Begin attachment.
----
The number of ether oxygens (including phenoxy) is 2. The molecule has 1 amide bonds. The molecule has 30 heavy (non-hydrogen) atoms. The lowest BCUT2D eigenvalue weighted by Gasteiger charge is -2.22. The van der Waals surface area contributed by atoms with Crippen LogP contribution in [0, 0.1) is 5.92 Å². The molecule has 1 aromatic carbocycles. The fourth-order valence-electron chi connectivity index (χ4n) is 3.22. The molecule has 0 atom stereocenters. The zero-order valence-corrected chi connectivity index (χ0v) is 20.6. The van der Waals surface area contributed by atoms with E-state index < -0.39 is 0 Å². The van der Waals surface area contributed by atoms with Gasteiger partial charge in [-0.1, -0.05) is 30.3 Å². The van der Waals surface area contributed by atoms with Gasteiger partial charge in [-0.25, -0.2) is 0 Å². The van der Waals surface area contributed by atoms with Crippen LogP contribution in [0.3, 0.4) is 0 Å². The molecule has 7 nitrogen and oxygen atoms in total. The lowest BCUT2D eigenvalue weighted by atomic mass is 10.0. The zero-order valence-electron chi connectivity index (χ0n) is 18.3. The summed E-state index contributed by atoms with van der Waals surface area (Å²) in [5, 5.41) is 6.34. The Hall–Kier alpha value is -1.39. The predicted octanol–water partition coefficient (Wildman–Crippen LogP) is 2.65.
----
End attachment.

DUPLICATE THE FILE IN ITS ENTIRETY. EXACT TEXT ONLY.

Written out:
The number of ether oxygens (including phenoxy) is 2. The molecule has 1 amide bonds. The molecule has 30 heavy (non-hydrogen) atoms. The lowest BCUT2D eigenvalue weighted by Gasteiger charge is -2.22. The van der Waals surface area contributed by atoms with Crippen LogP contribution in [0, 0.1) is 5.92 Å². The molecule has 1 aromatic carbocycles. The fourth-order valence-electron chi connectivity index (χ4n) is 3.22. The molecule has 0 atom stereocenters. The zero-order valence-corrected chi connectivity index (χ0v) is 20.6. The van der Waals surface area contributed by atoms with E-state index < -0.39 is 0 Å². The van der Waals surface area contributed by atoms with Gasteiger partial charge in [-0.1, -0.05) is 30.3 Å². The van der Waals surface area contributed by atoms with Gasteiger partial charge in [-0.25, -0.2) is 0 Å². The van der Waals surface area contributed by atoms with Crippen LogP contribution in [0.3, 0.4) is 0 Å². The molecule has 7 nitrogen and oxygen atoms in total. The lowest BCUT2D eigenvalue weighted by atomic mass is 10.0. The zero-order valence-electron chi connectivity index (χ0n) is 18.3. The summed E-state index contributed by atoms with van der Waals surface area (Å²) in [5, 5.41) is 6.34. The Hall–Kier alpha value is -1.39. The predicted octanol–water partition coefficient (Wildman–Crippen LogP) is 2.65.